Dry needling – What’s the point?

The first question usually asked is: What is it?  

By definition, dry needling is a skilled technique performed by a physical therapist using filiform needles to penetrate the skin and/or underlying tissues to affect change in body structures and functions for the evaluation and management of neuromusculoskeletal conditions, pain, movement impairments, and disability. 1

So, what exactly does that mean?

Dry needling uses very small monofilament needles that are “dry” meaning there is no medicine in or on the needle.  In contrast, a “wet” needle is usually a hypodermic needle used to give injections and are much larger than those used for dry needling. Dry needles are inserted into sub-dermal structures such as, muscles, tendons, ligaments, bone, scar tissue, peripheral nerves and neurovascular structures; to solicit a local and systemic response to aid in pain reduction and improved movement patterns.

Is it safe?

Dry needling is very safe; serious side effects can occur in less than 1 treatment per 10,000 (less than 0.01%)2. The most serious side effect from dry needling is pneumothorax (lung collapse due to air inside the chest wall). Other minor side effects include drowsiness, tiredness, dizziness, minor bleeding or bruising.

Does it hurt?

No, in general dry needling does not hurt. Some areas can bemore sensitive than others, but generally, after the initial needle insertion the needles are no longer felt. At times a deep ache is felt when the needle is inserted and while it is in place for the treatment.

What is the process?

There are different dry needling techniques that your therapist may use. One technique uses a quick in and out method with the goal of eliciting a twitch response from the tight muscle tissues. This technique will cause increased blood flow to the area. This increase in blood flow brings oxygen to the area of muscle holding, allowing the muscle to return to a more relaxed state3.

Another technique targets areas of teno-osseus junctions (where tendons attach to bone). This technique referred to as pecking uses the needle to tap around the insertion point of the tendon on a bony surface to break up adhesions or scarring and generate increased blood flow.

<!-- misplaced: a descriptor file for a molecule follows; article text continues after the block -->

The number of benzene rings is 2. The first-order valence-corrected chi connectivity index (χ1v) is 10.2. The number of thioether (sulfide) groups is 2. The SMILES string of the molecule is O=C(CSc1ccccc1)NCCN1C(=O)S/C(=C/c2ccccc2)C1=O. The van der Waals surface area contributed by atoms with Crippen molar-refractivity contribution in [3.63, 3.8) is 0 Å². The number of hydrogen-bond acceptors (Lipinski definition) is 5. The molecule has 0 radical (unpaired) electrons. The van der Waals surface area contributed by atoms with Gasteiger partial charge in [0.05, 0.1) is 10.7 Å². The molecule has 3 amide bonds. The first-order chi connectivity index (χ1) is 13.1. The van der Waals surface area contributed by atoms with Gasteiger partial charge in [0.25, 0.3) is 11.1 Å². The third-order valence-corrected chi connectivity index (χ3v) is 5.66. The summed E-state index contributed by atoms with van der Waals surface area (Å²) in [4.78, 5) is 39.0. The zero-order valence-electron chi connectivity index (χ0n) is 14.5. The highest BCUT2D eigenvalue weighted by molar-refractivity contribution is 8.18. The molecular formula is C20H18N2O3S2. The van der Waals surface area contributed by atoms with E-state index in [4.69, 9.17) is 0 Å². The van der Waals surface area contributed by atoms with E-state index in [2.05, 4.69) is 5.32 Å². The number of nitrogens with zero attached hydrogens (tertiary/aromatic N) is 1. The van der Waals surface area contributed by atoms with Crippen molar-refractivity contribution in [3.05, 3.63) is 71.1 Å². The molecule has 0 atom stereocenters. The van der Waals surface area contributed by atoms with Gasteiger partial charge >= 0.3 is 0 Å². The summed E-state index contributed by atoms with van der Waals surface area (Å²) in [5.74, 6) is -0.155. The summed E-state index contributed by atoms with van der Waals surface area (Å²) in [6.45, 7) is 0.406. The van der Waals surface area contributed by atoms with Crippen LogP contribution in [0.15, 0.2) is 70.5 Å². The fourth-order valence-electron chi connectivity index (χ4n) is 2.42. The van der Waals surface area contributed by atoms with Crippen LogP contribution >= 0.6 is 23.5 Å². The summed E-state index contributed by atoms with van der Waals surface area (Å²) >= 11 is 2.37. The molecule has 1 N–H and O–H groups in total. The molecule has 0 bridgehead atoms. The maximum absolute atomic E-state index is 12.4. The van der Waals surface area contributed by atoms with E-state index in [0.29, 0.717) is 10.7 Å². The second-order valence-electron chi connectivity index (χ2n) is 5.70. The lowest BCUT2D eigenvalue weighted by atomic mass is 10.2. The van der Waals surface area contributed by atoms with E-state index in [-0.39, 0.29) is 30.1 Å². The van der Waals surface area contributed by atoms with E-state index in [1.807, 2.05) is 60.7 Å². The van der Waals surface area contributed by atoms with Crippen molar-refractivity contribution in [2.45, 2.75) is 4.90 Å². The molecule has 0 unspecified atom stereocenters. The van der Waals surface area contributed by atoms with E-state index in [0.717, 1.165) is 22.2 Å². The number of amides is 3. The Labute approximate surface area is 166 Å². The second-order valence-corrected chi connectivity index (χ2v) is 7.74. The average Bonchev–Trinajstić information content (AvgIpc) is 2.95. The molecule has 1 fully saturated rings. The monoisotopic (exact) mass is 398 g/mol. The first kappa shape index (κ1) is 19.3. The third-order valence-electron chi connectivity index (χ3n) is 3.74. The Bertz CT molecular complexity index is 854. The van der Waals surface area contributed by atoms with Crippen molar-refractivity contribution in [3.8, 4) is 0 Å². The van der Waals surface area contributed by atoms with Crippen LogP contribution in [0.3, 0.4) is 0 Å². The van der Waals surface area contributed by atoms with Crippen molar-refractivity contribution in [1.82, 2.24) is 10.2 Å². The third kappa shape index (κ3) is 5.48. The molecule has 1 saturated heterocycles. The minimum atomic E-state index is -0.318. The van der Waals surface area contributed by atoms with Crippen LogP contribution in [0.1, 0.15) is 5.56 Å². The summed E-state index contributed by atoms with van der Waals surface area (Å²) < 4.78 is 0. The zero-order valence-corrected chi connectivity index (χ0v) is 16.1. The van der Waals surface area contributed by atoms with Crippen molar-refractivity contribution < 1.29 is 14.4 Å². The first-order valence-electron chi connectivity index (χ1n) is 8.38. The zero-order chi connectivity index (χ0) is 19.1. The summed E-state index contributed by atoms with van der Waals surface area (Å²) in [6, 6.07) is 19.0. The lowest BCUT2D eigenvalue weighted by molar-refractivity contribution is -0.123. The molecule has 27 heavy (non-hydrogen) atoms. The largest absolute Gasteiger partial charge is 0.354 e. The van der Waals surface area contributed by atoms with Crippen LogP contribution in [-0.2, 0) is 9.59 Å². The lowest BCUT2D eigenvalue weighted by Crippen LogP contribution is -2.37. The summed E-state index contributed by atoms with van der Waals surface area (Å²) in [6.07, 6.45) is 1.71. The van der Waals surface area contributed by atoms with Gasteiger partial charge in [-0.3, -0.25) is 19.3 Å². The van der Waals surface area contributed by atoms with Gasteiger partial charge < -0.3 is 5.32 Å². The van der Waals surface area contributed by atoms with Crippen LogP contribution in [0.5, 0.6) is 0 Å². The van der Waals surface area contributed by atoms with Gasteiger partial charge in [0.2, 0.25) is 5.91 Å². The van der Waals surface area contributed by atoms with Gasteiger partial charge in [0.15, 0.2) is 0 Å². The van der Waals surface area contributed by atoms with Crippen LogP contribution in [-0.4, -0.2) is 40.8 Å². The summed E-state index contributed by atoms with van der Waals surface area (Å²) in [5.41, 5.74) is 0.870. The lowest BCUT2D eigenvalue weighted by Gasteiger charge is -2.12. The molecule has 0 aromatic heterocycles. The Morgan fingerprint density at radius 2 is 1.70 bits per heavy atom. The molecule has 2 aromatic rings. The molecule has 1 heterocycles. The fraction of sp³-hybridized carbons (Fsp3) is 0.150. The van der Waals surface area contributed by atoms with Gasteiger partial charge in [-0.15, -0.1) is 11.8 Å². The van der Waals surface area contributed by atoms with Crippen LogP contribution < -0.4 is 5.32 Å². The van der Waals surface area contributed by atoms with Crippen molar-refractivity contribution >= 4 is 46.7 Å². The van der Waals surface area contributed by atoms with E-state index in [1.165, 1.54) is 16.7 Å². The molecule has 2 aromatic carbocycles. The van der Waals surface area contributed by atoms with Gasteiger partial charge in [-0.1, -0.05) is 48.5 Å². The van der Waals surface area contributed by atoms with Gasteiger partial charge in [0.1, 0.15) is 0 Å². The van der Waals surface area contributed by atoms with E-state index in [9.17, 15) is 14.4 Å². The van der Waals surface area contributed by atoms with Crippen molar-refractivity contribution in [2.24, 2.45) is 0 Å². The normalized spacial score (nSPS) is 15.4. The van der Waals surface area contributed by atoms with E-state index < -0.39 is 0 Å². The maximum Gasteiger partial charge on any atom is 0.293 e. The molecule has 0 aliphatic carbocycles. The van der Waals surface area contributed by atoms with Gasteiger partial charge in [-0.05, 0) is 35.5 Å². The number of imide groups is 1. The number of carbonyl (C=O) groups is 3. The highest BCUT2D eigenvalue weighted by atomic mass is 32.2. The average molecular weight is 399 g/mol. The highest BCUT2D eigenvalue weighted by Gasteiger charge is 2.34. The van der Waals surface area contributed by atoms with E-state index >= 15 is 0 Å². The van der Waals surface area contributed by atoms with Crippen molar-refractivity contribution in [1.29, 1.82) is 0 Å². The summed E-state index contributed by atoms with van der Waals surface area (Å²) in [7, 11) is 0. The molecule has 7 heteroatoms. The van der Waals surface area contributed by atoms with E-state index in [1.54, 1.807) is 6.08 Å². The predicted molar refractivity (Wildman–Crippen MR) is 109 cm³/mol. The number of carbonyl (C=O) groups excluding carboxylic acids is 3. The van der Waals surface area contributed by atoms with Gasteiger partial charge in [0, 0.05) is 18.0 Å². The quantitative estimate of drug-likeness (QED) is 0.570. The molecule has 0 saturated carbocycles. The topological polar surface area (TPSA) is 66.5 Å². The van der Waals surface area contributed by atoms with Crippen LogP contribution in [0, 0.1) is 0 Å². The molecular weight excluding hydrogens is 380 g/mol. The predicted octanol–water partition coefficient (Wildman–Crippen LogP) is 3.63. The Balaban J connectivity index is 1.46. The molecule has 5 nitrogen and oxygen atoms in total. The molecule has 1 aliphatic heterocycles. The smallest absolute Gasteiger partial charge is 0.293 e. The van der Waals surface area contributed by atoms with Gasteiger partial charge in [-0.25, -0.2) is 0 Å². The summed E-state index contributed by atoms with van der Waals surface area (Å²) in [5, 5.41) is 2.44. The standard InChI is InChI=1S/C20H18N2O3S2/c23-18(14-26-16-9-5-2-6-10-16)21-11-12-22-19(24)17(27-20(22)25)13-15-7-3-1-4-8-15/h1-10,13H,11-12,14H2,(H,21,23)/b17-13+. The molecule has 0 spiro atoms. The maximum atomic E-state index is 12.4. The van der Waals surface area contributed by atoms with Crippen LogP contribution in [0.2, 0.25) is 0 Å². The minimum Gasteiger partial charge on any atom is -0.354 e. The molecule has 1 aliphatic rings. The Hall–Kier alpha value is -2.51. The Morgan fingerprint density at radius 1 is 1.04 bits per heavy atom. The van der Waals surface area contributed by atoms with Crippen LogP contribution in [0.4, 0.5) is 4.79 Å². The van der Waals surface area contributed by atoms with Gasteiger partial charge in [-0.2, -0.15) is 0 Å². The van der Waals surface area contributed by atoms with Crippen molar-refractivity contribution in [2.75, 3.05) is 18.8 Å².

The third technique is the placement of needles in non-triggerpoint targeted areas (muscles, tendons, ligament or neurovascular structures) following protocols that have been established through many research studies. The needles are then left in place from 10-30 minutes and are either manually turned periodically throughout the treatment time or the needles are connected to a machine that will provide electric stimulation. The electro-dry needling technique has been found to give the best analgesic effect4. The electric current stimulates a better response by activation of more pain inhibiting centers in thebrain, as well as activating local changes in the muscles.

 

Who benefits from Dry Needling?

Dry needling is a modern, science-based intervention for the treatment of pain and dysfunction in musculoskeletal conditions such as neck pain, shoulder impingement, tennis elbow, neck pain, knee pain, shin splints, plantar fasciitis, or low back pain. Dry needling has also been found to be beneficial for arthritis, carpal tunnel syndrome, headaches, TMJ disorders, radiculopathies, and chronic pain.

 

References    

1. Caramagno, J. Adrian, L. Mueller, L. Purl, J.  (2015) Analysis of Competencies for Dry Needling by Physical Therapists. Analysis paper prepared for FSBPT by HumRRO organization. Alexandria, VA: Federation of State Boards of Physical Therapy.

https://www.fsbpt.org/Portals/0/documents/free-resources/DryNeedlingFinalReport_20150812.pdf

2.  Brady S, McEvoy J, Dommerholt J, et al. . Adverse events following trigger point dry needling: a prospective survey of chartered physiotherapistsJ Man ManipTher 2014;22:134–40.
3. Dunning, J., Butts, R., Mourad, F., Young, I., Flannagan, S., & Perreault, T. (2014). Dry needling: a literature review with implications for clinical practice guidelines. Physical Therapy Reviews, 19(4), 252-265.
4. Butts R, Dunning J, Perreault T, Mourad F, Grubb M (2016) Peripheral and Spinal Mechanisms of Pain and Dry Needling Mediated Analgesia: A Clinical Resource Guide for Health Care Professionals. Int J Phys Med Rehabil 4: 327. doi:10.4172/2329-9096.1000327

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